The Digital Plenitude: The Decline of Elite Culture and the Rise of New Media (The MIT Press)
The Digital Plenitude: The Decline of Elite Culture and the Rise of New Media by Jay David Bolter is a book about exactly that: the decline of one thing and the rise of another. The author attacks nor defends either, and it’s not even a matter of cause and effect, in his view, the more useful point being that the present multiplicity of options when it comes to media/art/culture is not a problem to be solved, but rather a concept to understand so that we may better navigate the changed world we still need to live in.
“The condition of media culture today is a plenitude—a universe of products (websites, video, games, blogs, books, films, television, and radio programs, magazines, and so on) and practices (the making of all these products together with their remixing, sharing and critiquing) so vast, varied and dynamic that it is not comprehensible as a whole. The plenitude easily accommodates, indeed swallows up, the contradictory forces of high and popular culture, old and new media, conservative and radical social views. It is not only the size of our data universe that makes it a plenitude, but also its complexity in relation to our ability to access and assimilate it.”
That accessing and assimilating is closely related to the concept of curation, since part of what organized whatever amount of media, art, or other cultural product we had before this present age of digital ubiquity of all things entertainment, were the institutionalized parameters of what constituted good media, art or culture, back then called “high culture,” which doesn’t really exist anymore, at least not as such. In other words, there is no one center telling us what to like anymore.
But according to Mr. Bolter, what do exist are “focal points.” Smaller centers composed of groups of those who care about, follow, study and seek to preserve a particular media. Of course, this is why you see such disruption. Industries that used to have large centers, now have smaller, more localized ones and this throws off the business models of those at the top of the hierarchies that used to be able to tell us what to listen to, read, and buy.
For example, rap is as worthy as opera in this day and age. What piece of rap can be considered good rap, will be decided by those who love rap, consume it, and study it. This doesn’t mean that all of us will have to accept that rap is the measure for good music (indeed it’s the opposite, only a focal group, a subset of all people will choose to like it and consume it), but it also means that lovers of opera or classical music can no longer claim their taste to be the higher maxim or the benchmark to aspire to.
This argument builds on others in this clearly-written, well-focused book. One of them is that this is not just about digital. Art and culture are being produced digitally and non-digitally, the physical and the cyber world coming together for most, if not all, artistic enterprises in this day and age.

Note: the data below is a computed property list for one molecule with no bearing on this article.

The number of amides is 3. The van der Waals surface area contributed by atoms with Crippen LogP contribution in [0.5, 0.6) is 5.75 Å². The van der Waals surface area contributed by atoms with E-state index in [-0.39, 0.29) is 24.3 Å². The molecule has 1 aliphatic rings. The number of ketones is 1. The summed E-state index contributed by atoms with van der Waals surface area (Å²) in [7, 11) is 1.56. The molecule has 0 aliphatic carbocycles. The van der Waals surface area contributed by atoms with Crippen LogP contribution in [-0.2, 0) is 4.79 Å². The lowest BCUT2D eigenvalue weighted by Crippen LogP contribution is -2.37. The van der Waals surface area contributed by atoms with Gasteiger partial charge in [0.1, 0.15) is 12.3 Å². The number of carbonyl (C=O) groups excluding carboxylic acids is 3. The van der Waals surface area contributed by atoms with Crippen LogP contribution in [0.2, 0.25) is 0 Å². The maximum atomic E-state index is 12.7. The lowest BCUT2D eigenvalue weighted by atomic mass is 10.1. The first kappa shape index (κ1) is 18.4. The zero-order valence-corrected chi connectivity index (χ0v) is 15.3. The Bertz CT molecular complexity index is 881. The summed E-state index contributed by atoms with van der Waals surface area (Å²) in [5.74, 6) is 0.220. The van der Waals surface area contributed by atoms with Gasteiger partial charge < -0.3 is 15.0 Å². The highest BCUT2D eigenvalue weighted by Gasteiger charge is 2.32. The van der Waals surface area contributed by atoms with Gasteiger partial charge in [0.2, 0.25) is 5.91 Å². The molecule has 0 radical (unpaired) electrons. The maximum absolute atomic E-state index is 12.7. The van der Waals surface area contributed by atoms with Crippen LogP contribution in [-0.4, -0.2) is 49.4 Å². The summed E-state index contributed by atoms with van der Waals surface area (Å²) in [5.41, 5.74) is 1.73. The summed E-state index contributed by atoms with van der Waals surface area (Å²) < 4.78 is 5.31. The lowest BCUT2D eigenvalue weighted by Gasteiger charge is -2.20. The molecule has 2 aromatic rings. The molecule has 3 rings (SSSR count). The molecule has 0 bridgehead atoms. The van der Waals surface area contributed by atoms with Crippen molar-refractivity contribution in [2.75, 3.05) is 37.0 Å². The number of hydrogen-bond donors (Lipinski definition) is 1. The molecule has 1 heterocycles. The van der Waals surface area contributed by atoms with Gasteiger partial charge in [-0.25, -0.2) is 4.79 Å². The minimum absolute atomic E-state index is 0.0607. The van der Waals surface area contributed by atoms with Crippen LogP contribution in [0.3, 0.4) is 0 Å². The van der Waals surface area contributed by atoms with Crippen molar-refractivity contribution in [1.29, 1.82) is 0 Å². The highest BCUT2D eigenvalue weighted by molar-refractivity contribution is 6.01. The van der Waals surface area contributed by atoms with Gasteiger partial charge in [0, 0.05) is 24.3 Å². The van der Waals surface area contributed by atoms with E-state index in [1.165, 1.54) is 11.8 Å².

“High culture and art have not been replaced by television, video games, or anything else. There is no new universal paradigm. Instead, our media culture has become additive, accepting new forms such as video games, that sometimes cooperate with older forms, such as film, and sometimes compete with them.”
Another argument is a highly political, but necessary, one for those still whining about the end of watercooler culture:
“In 1960 a relatively small group of producers controlled the content for a huge audience of consumers. But the relative central unity of that period also meant the categorization and marginalization of women and minorities in the media to an even greater extent than today.”
And, of course, that loss of a generalized concept of what constitutes quality is offset by an important gain: We are all artists now, or can be if we want to be.
“Art and media are now the same thing. To say someone is an artist has become simply another way of saying that he or she works creatively in any recognized media form, old or new.”
So then how do we navigate this new world in which we are all creators and consumers of the inspired thought and intent of others?
The Digital Plenitude is at its best when answering that question, making arguments addressing the how-to of dealing with a universe focused on creation and enabled to distribute its results to the world in seconds. There are several chapters dealing with issues such as “Procedurality” (the key to understanding how the digital mindset works), with the tension between flow and catharsis within the process of creating, and with how all of this plays into the politics and the economics of our world.
Mindset is a key word here. This book does not attempt to break down every single event and process that got us here beyond what is useful for placing it in its proper context or role as part of the digital plenitude. It does highlight what helps explain how this digital plenitude came to be, and how it is arranged. In other words, this book is a map, not a self-help book.
But when you’re dealing with a plenitude, a vast expanse of figurative land from coast to coast of a seemingly infinite digital universe, a map may just be the thing to have with you, and certainly the first step to finally wrapping your arms around things once and for all.